By Patrick Duffy
We have two kids and we would like to start putting some money aside for their college education. Have you any suggestions?
— C.R. Westchester
The question put to me during the week by a client is a question many people ask themselves today. Sending kids to college is a major expense and some foresight certainly helps ease matters.
An Education IRA was the first answer to come into my mind. I mentioned it. I then suggested that a Roth IRA can be used for education purposes. Both of these IRAs have tax advantages. But the woman was not too happy, feeling the amounts that can be invested in either were too limiting. She wanted to invest more.
Knowing it probably would be rejected, I suggested a regular mutual fund account. And rejected it was, because of the tax implications.
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Then I asked the woman if she had ever heard of the new New York State Savings Program, which was designed to help people save money for future education purposes. She said that, no, she hadn’t. "Tell me more," she said.
"Well," I said "it’s very new, only introduced last summer ,but it might be the answer to your problem."
"How much can we invest?" was the next question.
When I answered $10,000 per couple, her voice rose and fell as she blurted out, "Oh, we don’t have that much, but it’s better than the others."
She was eager to learn more about this program and her next question was a good one: "If it’s a New York State program, does that mean that the kid must go to school in New York?"
She was delighted when I answered that the money can be used to send the kid to any accredited school in the U.S.
This woman is a savvy client, so her next question was the one I was waiting for. "Any tax benefits?" she asked.
When I answered that an investor gets present and future tax benefits from the investment, she asked me to explain a bit further.
"Well, the year in which you make the investment you can claim a deduction for it on your New York State tax return," I said. "This will save you in state and city taxes. That’s the present tax benefit."
She was not letting me off, so she followed up with, "And what about the future tax benefits?"
She was pleased to learn that the investment earnings going forward are not taxed at the federal level.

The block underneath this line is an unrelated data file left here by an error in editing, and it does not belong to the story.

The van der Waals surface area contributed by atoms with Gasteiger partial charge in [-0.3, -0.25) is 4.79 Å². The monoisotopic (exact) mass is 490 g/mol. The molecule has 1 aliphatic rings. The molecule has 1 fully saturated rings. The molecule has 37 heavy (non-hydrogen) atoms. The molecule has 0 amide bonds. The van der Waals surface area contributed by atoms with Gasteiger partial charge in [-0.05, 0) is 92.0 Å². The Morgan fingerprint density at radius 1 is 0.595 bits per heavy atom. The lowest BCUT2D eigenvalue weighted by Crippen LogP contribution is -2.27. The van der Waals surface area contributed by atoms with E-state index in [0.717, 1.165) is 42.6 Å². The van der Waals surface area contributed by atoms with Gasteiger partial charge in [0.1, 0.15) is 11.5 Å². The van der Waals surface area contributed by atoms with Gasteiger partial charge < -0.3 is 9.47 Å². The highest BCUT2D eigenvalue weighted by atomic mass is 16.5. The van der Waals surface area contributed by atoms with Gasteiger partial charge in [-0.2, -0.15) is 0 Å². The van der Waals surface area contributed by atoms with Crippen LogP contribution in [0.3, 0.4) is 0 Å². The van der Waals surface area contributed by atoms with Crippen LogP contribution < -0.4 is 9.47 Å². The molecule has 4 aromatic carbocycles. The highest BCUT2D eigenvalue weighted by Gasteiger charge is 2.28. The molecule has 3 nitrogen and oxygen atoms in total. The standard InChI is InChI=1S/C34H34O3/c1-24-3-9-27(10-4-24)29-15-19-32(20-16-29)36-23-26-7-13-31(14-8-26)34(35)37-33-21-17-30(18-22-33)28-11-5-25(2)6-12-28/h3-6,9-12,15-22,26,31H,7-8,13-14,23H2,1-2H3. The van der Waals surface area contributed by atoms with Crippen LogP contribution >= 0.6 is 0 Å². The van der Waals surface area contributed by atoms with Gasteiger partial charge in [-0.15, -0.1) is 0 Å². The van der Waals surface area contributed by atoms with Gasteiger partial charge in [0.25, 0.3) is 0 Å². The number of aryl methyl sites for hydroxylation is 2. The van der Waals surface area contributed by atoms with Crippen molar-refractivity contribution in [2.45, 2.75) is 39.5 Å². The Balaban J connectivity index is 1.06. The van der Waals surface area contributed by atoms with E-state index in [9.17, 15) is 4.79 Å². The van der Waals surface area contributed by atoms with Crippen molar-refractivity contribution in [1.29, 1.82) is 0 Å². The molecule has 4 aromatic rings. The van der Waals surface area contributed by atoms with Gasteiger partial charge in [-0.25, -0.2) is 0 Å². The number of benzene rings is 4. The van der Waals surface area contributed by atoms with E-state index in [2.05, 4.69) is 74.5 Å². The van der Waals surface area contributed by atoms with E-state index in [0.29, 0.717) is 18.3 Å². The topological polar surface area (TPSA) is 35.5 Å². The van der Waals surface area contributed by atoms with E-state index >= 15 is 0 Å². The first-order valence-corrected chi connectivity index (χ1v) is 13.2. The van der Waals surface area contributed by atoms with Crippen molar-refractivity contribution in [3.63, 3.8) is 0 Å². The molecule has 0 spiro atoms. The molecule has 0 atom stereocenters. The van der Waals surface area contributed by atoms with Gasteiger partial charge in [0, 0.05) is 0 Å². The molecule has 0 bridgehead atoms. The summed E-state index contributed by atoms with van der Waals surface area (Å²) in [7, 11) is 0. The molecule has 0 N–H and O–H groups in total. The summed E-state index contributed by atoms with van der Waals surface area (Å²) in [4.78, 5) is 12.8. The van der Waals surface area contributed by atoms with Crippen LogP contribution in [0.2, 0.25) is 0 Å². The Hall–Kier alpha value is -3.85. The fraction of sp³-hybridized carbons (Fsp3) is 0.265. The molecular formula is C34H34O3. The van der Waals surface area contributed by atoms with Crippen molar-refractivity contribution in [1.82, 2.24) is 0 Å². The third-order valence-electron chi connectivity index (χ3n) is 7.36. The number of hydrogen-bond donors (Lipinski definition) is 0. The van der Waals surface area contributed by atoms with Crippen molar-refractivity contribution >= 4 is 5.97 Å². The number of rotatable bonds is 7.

But there was a slight pause in the conversation when I indicated that when the money is eventually taken out, tax will be paid at the federal level. However, her voice perked up a bit when I said that even at that time, no state tax would be due.
"This is sounding like what we are looking for" she said, adding, "Are there any snags?" Savvy woman, savvy question.
"Well, kind of," I said as I explained that the money must be invested for a minimum of three years and if the account is not used for educational purposes, it is fully taxed when withdrawn and there is an additional 10 percent penalty.
Not letting up, she asked, "And how do I invest the money?"
"It’s very easy," I replied as I told her you simply hand over the money to TIAA-CREFF. How it is invested depends on the age of the child. The younger the child, the more stocks are used. The closer the child is to 18 years old, the less there is invested in stocks and the more that is invested in bonds and cash. Prudent investing. "In other words," I said, "neither you nor the child has any control over the investment.
Another day, another phone call, another step on the road to financial success for a family, another happy client.
Patrick J. Duffy, M.S., CFP, is a certified financial planner practicing in New York City. He specializes in business and personal financial planning with the overall aim of enhancing an individual or family’s quality of life. His office is at 767 Lexington Ave., New York, N.Y. 10021. He may be reached at (212) 755-7736.
If you have a question related to business of personal finance, mail or fax it to The Business Section, Irish Echo, 309 Fifth Ave., New York, N.Y. 10016; (212) 686-1756.